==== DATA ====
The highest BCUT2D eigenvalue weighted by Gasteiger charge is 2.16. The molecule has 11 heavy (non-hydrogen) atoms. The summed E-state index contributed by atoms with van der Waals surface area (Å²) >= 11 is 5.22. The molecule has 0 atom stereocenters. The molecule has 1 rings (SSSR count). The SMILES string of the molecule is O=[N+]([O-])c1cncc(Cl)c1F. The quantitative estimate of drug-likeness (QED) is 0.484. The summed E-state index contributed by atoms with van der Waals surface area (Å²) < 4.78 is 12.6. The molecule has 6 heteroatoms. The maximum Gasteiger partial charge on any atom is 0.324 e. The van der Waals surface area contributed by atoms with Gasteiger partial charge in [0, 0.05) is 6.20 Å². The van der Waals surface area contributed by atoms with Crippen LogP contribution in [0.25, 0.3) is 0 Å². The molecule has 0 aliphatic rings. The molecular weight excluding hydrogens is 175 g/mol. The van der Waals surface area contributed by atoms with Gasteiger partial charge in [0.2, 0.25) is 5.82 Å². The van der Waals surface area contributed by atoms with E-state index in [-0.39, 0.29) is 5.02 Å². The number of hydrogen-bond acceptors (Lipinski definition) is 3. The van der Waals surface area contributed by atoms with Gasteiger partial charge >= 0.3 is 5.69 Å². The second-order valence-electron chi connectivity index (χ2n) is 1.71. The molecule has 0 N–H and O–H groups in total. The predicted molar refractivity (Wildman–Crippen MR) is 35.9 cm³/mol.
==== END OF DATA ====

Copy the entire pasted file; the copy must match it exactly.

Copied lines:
The highest BCUT2D eigenvalue weighted by Gasteiger charge is 2.16. The molecule has 11 heavy (non-hydrogen) atoms. The summed E-state index contributed by atoms with van der Waals surface area (Å²) >= 11 is 5.22. The molecule has 0 atom stereocenters. The molecule has 1 rings (SSSR count). The SMILES string of the molecule is O=[N+]([O-])c1cncc(Cl)c1F. The quantitative estimate of drug-likeness (QED) is 0.484. The summed E-state index contributed by atoms with van der Waals surface area (Å²) < 4.78 is 12.6. The molecule has 6 heteroatoms. The maximum Gasteiger partial charge on any atom is 0.324 e. The van der Waals surface area contributed by atoms with Gasteiger partial charge in [0, 0.05) is 6.20 Å². The van der Waals surface area contributed by atoms with Crippen LogP contribution in [0.25, 0.3) is 0 Å². The molecule has 0 aliphatic rings. The molecular weight excluding hydrogens is 175 g/mol. The van der Waals surface area contributed by atoms with Gasteiger partial charge in [0.2, 0.25) is 5.82 Å². The van der Waals surface area contributed by atoms with E-state index in [-0.39, 0.29) is 5.02 Å². The number of hydrogen-bond acceptors (Lipinski definition) is 3. The van der Waals surface area contributed by atoms with Gasteiger partial charge >= 0.3 is 5.69 Å². The second-order valence-electron chi connectivity index (χ2n) is 1.71. The molecule has 0 N–H and O–H groups in total. The predicted molar refractivity (Wildman–Crippen MR) is 35.9 cm³/mol.